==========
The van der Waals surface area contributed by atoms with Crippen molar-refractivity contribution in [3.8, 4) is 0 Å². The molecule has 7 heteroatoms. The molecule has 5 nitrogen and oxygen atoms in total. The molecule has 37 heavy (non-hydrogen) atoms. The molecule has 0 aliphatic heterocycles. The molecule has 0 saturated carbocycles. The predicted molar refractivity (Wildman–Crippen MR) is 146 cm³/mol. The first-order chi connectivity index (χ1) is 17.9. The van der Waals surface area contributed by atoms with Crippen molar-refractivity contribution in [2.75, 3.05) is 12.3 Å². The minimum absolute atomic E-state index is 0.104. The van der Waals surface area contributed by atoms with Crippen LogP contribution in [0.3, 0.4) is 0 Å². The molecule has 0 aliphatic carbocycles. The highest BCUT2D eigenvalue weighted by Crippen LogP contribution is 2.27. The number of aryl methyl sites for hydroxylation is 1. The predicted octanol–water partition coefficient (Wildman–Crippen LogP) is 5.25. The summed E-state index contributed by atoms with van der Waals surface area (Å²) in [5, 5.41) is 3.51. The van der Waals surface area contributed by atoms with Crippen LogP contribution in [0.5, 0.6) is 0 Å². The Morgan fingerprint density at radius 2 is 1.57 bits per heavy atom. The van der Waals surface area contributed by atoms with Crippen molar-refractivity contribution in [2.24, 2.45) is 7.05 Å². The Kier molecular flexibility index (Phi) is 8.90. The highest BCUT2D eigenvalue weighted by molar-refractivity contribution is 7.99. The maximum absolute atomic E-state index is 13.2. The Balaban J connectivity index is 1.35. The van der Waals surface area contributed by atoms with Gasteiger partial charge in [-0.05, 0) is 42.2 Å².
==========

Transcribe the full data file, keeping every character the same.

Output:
The van der Waals surface area contributed by atoms with Crippen molar-refractivity contribution in [3.8, 4) is 0 Å². The molecule has 7 heteroatoms. The molecule has 5 nitrogen and oxygen atoms in total. The molecule has 37 heavy (non-hydrogen) atoms. The molecule has 0 aliphatic heterocycles. The molecule has 0 saturated carbocycles. The predicted molar refractivity (Wildman–Crippen MR) is 146 cm³/mol. The first-order chi connectivity index (χ1) is 17.9. The van der Waals surface area contributed by atoms with Crippen molar-refractivity contribution in [2.75, 3.05) is 12.3 Å². The minimum absolute atomic E-state index is 0.104. The van der Waals surface area contributed by atoms with Crippen LogP contribution in [0.3, 0.4) is 0 Å². The molecule has 0 aliphatic carbocycles. The highest BCUT2D eigenvalue weighted by Crippen LogP contribution is 2.27. The number of aryl methyl sites for hydroxylation is 1. The predicted octanol–water partition coefficient (Wildman–Crippen LogP) is 5.25. The summed E-state index contributed by atoms with van der Waals surface area (Å²) in [5, 5.41) is 3.51. The van der Waals surface area contributed by atoms with Crippen LogP contribution in [0.5, 0.6) is 0 Å². The Morgan fingerprint density at radius 2 is 1.57 bits per heavy atom. The van der Waals surface area contributed by atoms with Crippen molar-refractivity contribution in [2.24, 2.45) is 7.05 Å². The Kier molecular flexibility index (Phi) is 8.90. The highest BCUT2D eigenvalue weighted by molar-refractivity contribution is 7.99. The maximum absolute atomic E-state index is 13.2. The Balaban J connectivity index is 1.35. The van der Waals surface area contributed by atoms with Gasteiger partial charge in [-0.05, 0) is 42.2 Å².